MADRID (Reuters) – The 1.99 billion euro ($2.24 billion) media rights deal between LaLiga and private equity firm CVC is set to open the door to similar high-stakes investments in the major European football leagues, LaLiga told Reuters on Monday.
“We are the first but won’t be the only ones,” Spanish football league executive director Oscar Mayo told Reuters in an interview.
“Many leagues call us asking if we can help them structure their deal.”
Speaking ahead of Tuesday’s launch of the partnership, the first of its kind in football with a private equity fund, Mayo added: “France is very close to doing this and already has the support of its government, Portugal. and Italy are also close. It won’t take long to see similar deals being signed.
Reuters reported in December that buyout funds including CVC and Bain Capital were lining up preliminary offers for a stake worth around 1.5 billion euros in the French league’s media rights business.
Beyond a much-needed cash injection, Ligue 1 hopes private equity firms could help make French football more attractive and double or triple their revenue in five to 10 years.
“The industry has matured enough now to have the credibility to do this type of partnership,” Mayo said.
“Ten years ago clubs were losing money, a lot of players were suffering from unpaid wages, we had a debt of more than 300 million euros with the government. The industry was not ready, it was even difficult to get financial help from the banks. We needed to create stability and structure through financial fair play so that we could instill confidence in investors.”
The €1.99 billion investment will secure CVC an 8.2% stake in a new company that will manage LaLiga broadcast rights and sponsorship revenue for 50 years.
LaLiga expects the total value of its business to rise from €24.2 billion to €33-35 billion in the next seven to 10 years, and this will also help clubs invest their share of the money from the good manner.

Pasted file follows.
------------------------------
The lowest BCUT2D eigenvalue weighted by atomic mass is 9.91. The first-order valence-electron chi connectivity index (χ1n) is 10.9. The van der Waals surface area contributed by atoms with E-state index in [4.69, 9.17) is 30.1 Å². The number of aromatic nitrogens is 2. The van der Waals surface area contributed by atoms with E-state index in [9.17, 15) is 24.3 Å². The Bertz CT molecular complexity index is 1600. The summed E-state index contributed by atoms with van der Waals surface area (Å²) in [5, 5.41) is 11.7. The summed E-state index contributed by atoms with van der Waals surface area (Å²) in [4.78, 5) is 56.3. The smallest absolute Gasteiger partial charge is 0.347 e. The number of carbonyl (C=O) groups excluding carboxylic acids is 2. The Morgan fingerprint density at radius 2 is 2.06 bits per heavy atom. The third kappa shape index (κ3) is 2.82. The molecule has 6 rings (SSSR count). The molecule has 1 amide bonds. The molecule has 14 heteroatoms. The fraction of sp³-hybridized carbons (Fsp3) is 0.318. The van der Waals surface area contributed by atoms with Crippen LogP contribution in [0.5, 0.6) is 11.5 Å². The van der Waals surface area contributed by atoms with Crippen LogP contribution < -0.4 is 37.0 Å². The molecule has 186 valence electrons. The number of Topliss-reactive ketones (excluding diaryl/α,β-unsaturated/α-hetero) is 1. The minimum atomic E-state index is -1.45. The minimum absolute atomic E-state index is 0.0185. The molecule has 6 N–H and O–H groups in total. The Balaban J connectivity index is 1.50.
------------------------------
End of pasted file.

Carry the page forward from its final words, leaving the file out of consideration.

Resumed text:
Clubs will have to allocate 70% of the funds to infrastructure and modernization projects. Up to 15% can be used to sign players, with the remaining 15% used to reduce debt. Each club will present their plans to LaLiga before June and this will have to be approved.
“We want to build in four years what would have taken 20 years to do under normal circumstances. We will grow faster than other leagues and close the gap with the English Premier League,” Mayo said, explaining that the first installment of €400m was delivered in January and in July CVC will have paid. the first billion euros.
The other billion will be paid in installments over the next two years.
“Clubs will be modernized, the fan experience will be better and our value will increase. Other European leagues are aware of this and will follow our path,” Mayo said.
CVC has invested in Formula 1, Moto GP, rugby and tennis and this is the third time the private equity fund has attempted to invest in a top European league, after separate plans with the Italian Serie A and the German Bundesliga were abandoned last year.
Real Madrid, Barcelona and Athletic Bilbao are taking legal action against La Liga over the deal. The three clubs pulled out of the deal, calling it an “illegal transaction that causes irreparable damage” to Spanish football.
($1 = 0.8894 euros)
(Reporting by Fernando Kallas and Corina Pons in Madrid.)